nos-trum. pronunciation: \nos'-trum\. noun. Etymology: Latin, neuter of noster our, ours.
1. a medicine of secret composition recommended by its preparer but usually without scientific proof of its effectiveness.
2. a usually questionable remedy or scheme.
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Monday, October 4, 2010

Great Fanfare For Stimulus Medical Research Into MRSA...Un-earthshattering

 
The press is trumpeting an 11 million dollar Stimulus Plan project to deal with severe infections that occur outside the hospital. 

Staphylococcal infections are everyday events.  Almost all of us are colonized with various strains...on the skin, in the mouth, etc.  Methicillin-resistant staphylococcus aureus (MRSA) is a strain that can--in rare cases--cause lethal infections, more commonly from hospital sources but also from community exposure.   Nobody knows why... or what makes that rare person vulnerable.

According to the OC Register Healthy Living blog (Sep 4), the Administration has devoted some cash to test an antiseptic called chlorhexadine as a outside-the-hospital agent to suppress the population of the bacterium.  The logic is, if there's less of it around, fewer people will get infected.  The problem is that the agent they are going to test is the same one that's used in the hospital (Hibiclens), and in oral rinses that are already commerically available.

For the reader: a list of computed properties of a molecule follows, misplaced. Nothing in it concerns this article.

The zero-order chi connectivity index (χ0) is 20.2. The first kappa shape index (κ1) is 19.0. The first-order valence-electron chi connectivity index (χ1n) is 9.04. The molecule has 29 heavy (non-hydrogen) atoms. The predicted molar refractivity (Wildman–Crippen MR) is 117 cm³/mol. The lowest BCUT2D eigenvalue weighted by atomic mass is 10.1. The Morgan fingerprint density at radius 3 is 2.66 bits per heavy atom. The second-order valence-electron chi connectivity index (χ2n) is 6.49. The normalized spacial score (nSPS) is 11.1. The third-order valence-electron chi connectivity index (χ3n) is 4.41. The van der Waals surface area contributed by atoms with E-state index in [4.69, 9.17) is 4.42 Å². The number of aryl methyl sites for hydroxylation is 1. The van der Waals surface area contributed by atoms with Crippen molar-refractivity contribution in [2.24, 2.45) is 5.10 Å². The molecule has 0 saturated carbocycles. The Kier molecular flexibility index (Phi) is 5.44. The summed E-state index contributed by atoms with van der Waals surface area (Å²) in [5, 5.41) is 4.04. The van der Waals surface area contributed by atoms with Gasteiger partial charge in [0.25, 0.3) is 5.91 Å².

If it's effective it's not going to be because we found a great new agent against the bacteria.  It means we push people to use it at home.

I predict it will become the MRSA version of bottled water and hand cleansers.  Another costly product that millions will buy to keep from getting a rare condition.  I'm not an investor, but if I were I'd invest in chlorhexadine stock.

At some point a public health statistician will calculate how many millions of dollars we will spend to prevent one case of disease....and we'll be shocked, but keep using it  (pass the Purell, please).

The problem with MRSA infections is finding out in advance what makes a small number of people very vulnerable.  About 2 million people are carriers, but never get very sick with it.  My guess is an immune system defect that keeps the normal immune response from preventing the spread of infection throughout the body.  But, honestly, we don't know.

And the cleanser may "decolonize" individuals, but lead to chlorhexidine-resistant MRSA.  Wouldn't that be ironic?
 
Doc D
 
 

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